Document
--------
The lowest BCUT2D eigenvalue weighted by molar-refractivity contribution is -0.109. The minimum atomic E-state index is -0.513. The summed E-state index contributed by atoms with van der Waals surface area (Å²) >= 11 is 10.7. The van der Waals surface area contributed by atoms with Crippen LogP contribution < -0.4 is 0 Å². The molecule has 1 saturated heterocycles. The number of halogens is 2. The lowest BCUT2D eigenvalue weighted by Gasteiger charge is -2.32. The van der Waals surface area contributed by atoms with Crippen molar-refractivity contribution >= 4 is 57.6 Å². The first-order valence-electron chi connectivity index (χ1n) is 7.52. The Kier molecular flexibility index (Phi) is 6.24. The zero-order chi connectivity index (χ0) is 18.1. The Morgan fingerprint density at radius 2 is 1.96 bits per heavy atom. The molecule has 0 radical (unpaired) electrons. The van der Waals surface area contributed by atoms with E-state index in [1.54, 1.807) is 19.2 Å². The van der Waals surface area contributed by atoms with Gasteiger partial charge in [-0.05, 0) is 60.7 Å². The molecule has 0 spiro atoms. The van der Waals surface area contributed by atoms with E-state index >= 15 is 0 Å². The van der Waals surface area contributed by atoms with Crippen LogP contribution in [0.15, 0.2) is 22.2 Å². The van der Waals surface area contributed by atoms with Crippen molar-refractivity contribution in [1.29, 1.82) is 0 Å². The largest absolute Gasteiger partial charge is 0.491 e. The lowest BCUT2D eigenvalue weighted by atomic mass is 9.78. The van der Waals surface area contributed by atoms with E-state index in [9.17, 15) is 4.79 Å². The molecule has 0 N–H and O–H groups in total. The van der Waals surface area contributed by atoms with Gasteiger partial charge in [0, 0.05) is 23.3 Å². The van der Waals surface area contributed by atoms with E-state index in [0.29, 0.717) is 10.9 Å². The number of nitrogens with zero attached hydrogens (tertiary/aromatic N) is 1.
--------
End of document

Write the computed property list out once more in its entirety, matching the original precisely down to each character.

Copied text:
The lowest BCUT2D eigenvalue weighted by molar-refractivity contribution is -0.109. The minimum atomic E-state index is -0.513. The summed E-state index contributed by atoms with van der Waals surface area (Å²) >= 11 is 10.7. The van der Waals surface area contributed by atoms with Crippen LogP contribution < -0.4 is 0 Å². The molecule has 1 saturated heterocycles. The number of halogens is 2. The lowest BCUT2D eigenvalue weighted by Gasteiger charge is -2.32. The van der Waals surface area contributed by atoms with Crippen molar-refractivity contribution >= 4 is 57.6 Å². The first-order valence-electron chi connectivity index (χ1n) is 7.52. The Kier molecular flexibility index (Phi) is 6.24. The zero-order chi connectivity index (χ0) is 18.1. The Morgan fingerprint density at radius 2 is 1.96 bits per heavy atom. The molecule has 0 radical (unpaired) electrons. The van der Waals surface area contributed by atoms with E-state index in [1.54, 1.807) is 19.2 Å². The van der Waals surface area contributed by atoms with Gasteiger partial charge in [-0.05, 0) is 60.7 Å². The molecule has 0 spiro atoms. The van der Waals surface area contributed by atoms with E-state index >= 15 is 0 Å². The van der Waals surface area contributed by atoms with Crippen LogP contribution in [0.15, 0.2) is 22.2 Å². The van der Waals surface area contributed by atoms with Crippen molar-refractivity contribution in [1.29, 1.82) is 0 Å². The largest absolute Gasteiger partial charge is 0.491 e. The lowest BCUT2D eigenvalue weighted by atomic mass is 9.78. The van der Waals surface area contributed by atoms with E-state index in [9.17, 15) is 4.79 Å². The molecule has 0 N–H and O–H groups in total. The van der Waals surface area contributed by atoms with Gasteiger partial charge in [0, 0.05) is 23.3 Å². The van der Waals surface area contributed by atoms with E-state index in [0.29, 0.717) is 10.9 Å². The number of nitrogens with zero attached hydrogens (tertiary/aromatic N) is 1.